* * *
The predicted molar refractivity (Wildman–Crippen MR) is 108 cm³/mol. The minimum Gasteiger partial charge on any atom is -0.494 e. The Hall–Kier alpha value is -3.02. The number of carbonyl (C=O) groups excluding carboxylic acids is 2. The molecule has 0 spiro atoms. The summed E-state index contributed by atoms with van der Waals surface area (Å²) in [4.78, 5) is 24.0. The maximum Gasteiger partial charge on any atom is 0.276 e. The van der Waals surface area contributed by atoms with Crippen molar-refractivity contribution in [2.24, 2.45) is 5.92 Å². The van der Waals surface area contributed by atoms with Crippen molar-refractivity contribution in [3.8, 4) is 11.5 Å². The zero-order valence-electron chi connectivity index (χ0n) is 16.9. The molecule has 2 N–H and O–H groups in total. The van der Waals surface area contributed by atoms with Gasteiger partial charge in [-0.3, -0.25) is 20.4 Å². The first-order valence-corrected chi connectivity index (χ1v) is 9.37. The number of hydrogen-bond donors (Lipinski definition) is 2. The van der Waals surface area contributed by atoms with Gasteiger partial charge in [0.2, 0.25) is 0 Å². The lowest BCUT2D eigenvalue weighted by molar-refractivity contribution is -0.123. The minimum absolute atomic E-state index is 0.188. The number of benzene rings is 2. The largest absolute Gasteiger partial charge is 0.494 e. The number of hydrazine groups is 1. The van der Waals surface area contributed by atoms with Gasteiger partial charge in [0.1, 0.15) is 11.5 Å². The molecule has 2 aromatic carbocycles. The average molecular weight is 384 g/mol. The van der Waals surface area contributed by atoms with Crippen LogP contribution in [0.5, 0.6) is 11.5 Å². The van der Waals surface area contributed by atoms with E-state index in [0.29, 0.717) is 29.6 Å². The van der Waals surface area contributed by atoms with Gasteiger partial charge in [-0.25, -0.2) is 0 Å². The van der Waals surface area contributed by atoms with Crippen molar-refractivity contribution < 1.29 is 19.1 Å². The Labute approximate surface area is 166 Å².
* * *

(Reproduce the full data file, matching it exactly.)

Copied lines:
The predicted molar refractivity (Wildman–Crippen MR) is 108 cm³/mol. The minimum Gasteiger partial charge on any atom is -0.494 e. The Hall–Kier alpha value is -3.02. The number of carbonyl (C=O) groups excluding carboxylic acids is 2. The molecule has 0 spiro atoms. The summed E-state index contributed by atoms with van der Waals surface area (Å²) in [4.78, 5) is 24.0. The maximum Gasteiger partial charge on any atom is 0.276 e. The van der Waals surface area contributed by atoms with Crippen molar-refractivity contribution in [2.24, 2.45) is 5.92 Å². The van der Waals surface area contributed by atoms with Crippen molar-refractivity contribution in [3.8, 4) is 11.5 Å². The zero-order valence-electron chi connectivity index (χ0n) is 16.9. The molecule has 2 N–H and O–H groups in total. The van der Waals surface area contributed by atoms with Gasteiger partial charge in [-0.3, -0.25) is 20.4 Å². The first-order valence-corrected chi connectivity index (χ1v) is 9.37. The number of hydrogen-bond donors (Lipinski definition) is 2. The van der Waals surface area contributed by atoms with Gasteiger partial charge in [0.2, 0.25) is 0 Å². The lowest BCUT2D eigenvalue weighted by molar-refractivity contribution is -0.123. The minimum absolute atomic E-state index is 0.188. The number of benzene rings is 2. The largest absolute Gasteiger partial charge is 0.494 e. The number of hydrazine groups is 1. The van der Waals surface area contributed by atoms with Gasteiger partial charge in [0.1, 0.15) is 11.5 Å². The molecule has 2 aromatic carbocycles. The average molecular weight is 384 g/mol. The van der Waals surface area contributed by atoms with Crippen LogP contribution in [0.5, 0.6) is 11.5 Å². The van der Waals surface area contributed by atoms with E-state index in [0.29, 0.717) is 29.6 Å². The van der Waals surface area contributed by atoms with Gasteiger partial charge in [-0.25, -0.2) is 0 Å². The van der Waals surface area contributed by atoms with Crippen molar-refractivity contribution < 1.29 is 19.1 Å². The Labute approximate surface area is 166 Å².